QUINCY, Ill. — In 1964 a durable cassette called the 8-track was introduced to America.
Millions were sold over the next two decades with most of them landing in yard sales and the trash can.
Bob Hiemenz has been on a mission since he found a couple of 8-tracks in an old console stereo he brought at a thrift store.
His collection grew when a neighbor was throwing out his old 8-tracks. When others found out Bob collected 8-tracks, random strangers would show up at his door with more and more.
"Anytime people gave tapes to me,I have them all logged," Hiemenz said.
He even has a nickname – TrackerBob.
He has a massive collection of eight track tapes, and anything 8-track – 93,337.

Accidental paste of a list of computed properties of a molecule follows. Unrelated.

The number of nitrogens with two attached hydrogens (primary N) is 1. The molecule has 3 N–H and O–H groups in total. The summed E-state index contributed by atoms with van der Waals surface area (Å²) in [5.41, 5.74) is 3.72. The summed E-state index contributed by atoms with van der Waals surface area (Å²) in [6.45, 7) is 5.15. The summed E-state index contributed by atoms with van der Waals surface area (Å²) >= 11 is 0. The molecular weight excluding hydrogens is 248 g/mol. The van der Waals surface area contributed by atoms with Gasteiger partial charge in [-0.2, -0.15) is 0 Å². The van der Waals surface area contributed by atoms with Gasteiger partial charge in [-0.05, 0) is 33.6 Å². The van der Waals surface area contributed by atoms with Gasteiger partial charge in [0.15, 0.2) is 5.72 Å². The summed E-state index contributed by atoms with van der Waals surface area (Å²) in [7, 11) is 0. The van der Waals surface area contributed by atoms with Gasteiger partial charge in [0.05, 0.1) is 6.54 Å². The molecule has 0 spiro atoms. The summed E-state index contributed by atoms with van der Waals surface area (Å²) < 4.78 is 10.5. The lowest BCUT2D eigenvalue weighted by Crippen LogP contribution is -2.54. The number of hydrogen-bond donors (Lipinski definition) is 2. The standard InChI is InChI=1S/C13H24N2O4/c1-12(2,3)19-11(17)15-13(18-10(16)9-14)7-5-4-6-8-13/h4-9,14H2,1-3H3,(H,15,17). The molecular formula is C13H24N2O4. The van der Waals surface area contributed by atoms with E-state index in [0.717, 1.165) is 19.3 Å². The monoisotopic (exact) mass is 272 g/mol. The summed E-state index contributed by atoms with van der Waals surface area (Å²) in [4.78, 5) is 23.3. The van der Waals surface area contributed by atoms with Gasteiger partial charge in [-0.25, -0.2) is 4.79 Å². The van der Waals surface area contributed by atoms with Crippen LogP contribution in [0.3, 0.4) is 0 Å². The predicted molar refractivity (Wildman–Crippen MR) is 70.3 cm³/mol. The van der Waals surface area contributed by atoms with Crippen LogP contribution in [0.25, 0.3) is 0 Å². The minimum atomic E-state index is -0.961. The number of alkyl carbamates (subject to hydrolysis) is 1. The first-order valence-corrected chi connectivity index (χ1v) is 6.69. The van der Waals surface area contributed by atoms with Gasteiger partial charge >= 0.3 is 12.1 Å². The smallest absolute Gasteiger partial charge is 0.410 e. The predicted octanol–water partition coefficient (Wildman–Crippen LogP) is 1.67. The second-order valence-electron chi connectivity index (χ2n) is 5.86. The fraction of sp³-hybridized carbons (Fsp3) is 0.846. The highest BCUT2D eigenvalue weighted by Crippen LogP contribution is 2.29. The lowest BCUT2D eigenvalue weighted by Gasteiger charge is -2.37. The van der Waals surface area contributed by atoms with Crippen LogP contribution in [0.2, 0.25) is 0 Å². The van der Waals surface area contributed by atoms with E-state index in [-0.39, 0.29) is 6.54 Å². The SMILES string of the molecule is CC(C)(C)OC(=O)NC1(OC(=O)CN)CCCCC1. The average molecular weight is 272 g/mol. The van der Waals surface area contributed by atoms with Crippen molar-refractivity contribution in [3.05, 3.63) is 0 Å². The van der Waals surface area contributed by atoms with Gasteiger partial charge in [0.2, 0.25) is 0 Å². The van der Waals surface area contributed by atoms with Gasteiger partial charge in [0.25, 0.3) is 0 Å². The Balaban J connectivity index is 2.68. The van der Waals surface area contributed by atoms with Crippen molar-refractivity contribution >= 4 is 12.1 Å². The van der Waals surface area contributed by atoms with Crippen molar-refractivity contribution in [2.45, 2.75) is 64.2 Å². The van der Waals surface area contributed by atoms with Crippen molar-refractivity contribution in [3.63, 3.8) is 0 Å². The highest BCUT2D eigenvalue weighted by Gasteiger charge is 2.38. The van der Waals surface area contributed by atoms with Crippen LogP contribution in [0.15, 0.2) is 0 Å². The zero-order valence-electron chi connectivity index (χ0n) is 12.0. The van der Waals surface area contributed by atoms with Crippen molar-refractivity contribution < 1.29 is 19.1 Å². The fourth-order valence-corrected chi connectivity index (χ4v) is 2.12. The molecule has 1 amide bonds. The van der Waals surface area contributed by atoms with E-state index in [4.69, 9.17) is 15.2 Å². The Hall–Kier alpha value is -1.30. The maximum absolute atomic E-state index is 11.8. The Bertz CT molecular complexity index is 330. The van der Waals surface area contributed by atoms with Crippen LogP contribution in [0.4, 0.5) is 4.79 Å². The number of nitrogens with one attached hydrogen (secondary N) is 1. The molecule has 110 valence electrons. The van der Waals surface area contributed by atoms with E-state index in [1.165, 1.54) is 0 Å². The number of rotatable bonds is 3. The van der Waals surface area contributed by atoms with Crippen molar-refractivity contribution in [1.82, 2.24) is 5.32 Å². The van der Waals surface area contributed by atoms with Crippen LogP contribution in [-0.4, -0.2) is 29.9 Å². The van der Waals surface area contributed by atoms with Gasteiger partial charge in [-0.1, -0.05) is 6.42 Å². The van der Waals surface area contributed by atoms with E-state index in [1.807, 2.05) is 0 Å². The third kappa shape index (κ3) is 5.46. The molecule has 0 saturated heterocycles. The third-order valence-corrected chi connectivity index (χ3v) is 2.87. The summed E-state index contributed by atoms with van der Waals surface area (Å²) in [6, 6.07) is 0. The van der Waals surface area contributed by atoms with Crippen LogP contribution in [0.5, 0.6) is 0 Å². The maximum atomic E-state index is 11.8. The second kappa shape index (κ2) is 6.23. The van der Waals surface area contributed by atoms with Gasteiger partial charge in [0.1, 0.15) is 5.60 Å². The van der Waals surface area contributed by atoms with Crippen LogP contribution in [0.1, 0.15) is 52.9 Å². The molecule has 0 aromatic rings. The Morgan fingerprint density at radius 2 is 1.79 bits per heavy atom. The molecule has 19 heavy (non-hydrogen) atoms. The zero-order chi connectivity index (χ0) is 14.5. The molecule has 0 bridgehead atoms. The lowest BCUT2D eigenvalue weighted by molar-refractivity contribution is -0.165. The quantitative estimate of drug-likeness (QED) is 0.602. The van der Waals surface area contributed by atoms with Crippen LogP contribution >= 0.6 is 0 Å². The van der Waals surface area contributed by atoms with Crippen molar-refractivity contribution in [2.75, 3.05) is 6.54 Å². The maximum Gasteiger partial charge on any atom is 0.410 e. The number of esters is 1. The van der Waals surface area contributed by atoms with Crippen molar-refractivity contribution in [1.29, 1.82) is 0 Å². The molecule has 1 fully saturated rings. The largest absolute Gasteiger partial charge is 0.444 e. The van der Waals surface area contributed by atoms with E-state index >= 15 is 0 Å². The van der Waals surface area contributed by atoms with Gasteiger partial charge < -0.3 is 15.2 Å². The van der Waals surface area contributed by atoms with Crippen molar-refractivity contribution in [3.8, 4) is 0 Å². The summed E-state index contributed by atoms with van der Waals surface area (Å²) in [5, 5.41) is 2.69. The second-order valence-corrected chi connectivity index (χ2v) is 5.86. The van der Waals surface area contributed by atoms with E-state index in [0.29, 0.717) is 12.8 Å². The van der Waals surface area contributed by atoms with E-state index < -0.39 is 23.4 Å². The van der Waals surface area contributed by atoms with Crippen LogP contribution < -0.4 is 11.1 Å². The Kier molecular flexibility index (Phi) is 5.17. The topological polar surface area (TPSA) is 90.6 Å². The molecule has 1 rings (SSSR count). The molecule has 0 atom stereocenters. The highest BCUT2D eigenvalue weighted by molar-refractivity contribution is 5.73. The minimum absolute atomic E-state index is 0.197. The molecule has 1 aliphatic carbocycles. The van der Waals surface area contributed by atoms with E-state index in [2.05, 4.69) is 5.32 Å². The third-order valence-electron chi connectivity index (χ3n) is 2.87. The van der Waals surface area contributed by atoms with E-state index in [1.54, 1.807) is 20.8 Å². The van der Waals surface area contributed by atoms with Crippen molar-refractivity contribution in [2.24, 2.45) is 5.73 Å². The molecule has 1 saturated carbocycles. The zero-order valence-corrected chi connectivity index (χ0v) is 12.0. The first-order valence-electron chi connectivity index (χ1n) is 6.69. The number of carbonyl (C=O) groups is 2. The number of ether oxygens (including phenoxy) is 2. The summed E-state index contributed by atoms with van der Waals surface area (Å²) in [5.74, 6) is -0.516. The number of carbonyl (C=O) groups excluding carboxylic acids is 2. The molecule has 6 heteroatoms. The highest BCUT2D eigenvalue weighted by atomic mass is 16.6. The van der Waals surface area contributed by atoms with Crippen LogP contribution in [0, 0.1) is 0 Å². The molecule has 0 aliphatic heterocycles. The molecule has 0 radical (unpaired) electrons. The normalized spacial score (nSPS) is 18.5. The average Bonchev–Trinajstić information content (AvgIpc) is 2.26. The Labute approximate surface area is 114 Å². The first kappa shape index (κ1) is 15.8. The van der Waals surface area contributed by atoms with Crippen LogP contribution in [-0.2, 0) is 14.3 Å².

Storing them is his biggest dilemma. He has run out of space in his basement and you even his garage is full.
"Most people want to get rid of them that’s why I get them," he laughed.
They’re all in working order.
It wasn’t just music on the magical magnetic tape.
“I have instructional tapes for motor homes, John Deere tractors,” he said.
He is a walking 8-track encyclopedia.
The last 8-track was produced in 1985. It was replaced by the cassette tape, which was replaced by the CD, which is in short demand because of downloadable files.
“My wife keeps telling me, ‘Why don’t you get on eBay and start selling them,’ I said I might do that, haven’t yet.”
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